Thinking is hard. It’s why most people judge and jump to conclusions fast. To make more rational decisions, I’ve written about cognitive biases many times before, brain bugs I call them, and explained how we must become aware of them to be able to combat them.
Did I ever tell you that I have various notebooks where I collect questions? It’s a practice that I picked up many years ago, doing so sharpens my thinking, helps me ask better questions and enables me to extract insights from conversations. The rule is simple: ask better questions to get better answers.
Do you like making bad decisions? I’m 100% sure you don’t and would rather make good ones. Unfortunately, making good decisions isn’t easy when you don’t know why you make bad ones in the first place. So, why do we make bad decisions? That’s a good place to start…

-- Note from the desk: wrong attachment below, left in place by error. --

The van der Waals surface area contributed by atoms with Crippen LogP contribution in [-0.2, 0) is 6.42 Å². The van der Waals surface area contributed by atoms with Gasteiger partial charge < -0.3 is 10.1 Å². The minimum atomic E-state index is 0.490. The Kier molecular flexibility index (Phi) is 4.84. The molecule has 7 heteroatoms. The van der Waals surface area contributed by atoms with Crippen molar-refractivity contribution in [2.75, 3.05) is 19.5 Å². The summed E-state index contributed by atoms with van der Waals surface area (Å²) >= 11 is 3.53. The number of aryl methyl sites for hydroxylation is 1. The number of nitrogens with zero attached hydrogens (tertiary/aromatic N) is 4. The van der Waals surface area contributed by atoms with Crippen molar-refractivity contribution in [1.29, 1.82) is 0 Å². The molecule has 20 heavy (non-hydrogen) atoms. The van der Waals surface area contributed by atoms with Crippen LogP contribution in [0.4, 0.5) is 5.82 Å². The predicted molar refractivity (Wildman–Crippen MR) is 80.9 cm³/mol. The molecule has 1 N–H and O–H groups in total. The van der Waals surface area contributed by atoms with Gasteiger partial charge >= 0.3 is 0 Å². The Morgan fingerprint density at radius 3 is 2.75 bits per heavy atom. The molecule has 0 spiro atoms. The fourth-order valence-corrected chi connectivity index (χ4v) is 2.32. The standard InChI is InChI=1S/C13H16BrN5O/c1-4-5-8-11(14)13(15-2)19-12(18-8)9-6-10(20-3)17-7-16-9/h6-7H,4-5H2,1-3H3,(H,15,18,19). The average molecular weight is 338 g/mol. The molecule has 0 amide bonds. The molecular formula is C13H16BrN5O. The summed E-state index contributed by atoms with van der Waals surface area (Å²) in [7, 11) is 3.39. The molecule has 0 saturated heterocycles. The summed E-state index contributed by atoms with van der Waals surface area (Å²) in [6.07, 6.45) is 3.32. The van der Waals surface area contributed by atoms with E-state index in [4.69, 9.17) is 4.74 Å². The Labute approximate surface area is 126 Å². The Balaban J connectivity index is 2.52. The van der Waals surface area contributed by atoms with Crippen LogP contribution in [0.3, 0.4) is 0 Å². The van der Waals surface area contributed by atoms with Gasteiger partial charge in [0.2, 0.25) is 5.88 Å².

A top skill to have, which requires a lot of work, is clear thinking. And the work required to have clarity of thought requires awareness of what impedes it in the first place. Those impediments are called cognitive biases, which are thinking shortcuts we use to make big and small decisions. We all have them, nobody is immune to them.
Many years ago I was coaching a client of mine, during one of our sessions he asked me: You know Jorge, I need to get better at making decisions. How can I make better ones? His thinking was a good start, but a better point of departure is to consider and start at the opposite: why are you making bad ones?
Decisions. Big and small, they are part of our everyday life. Everything from choosing what to eat, where to park, what to pay attention to, who you date, who you marry, what you buy; these decisions determine ones future. Yet we don’t consider this when making most of these decisions; specifically the day to day ones.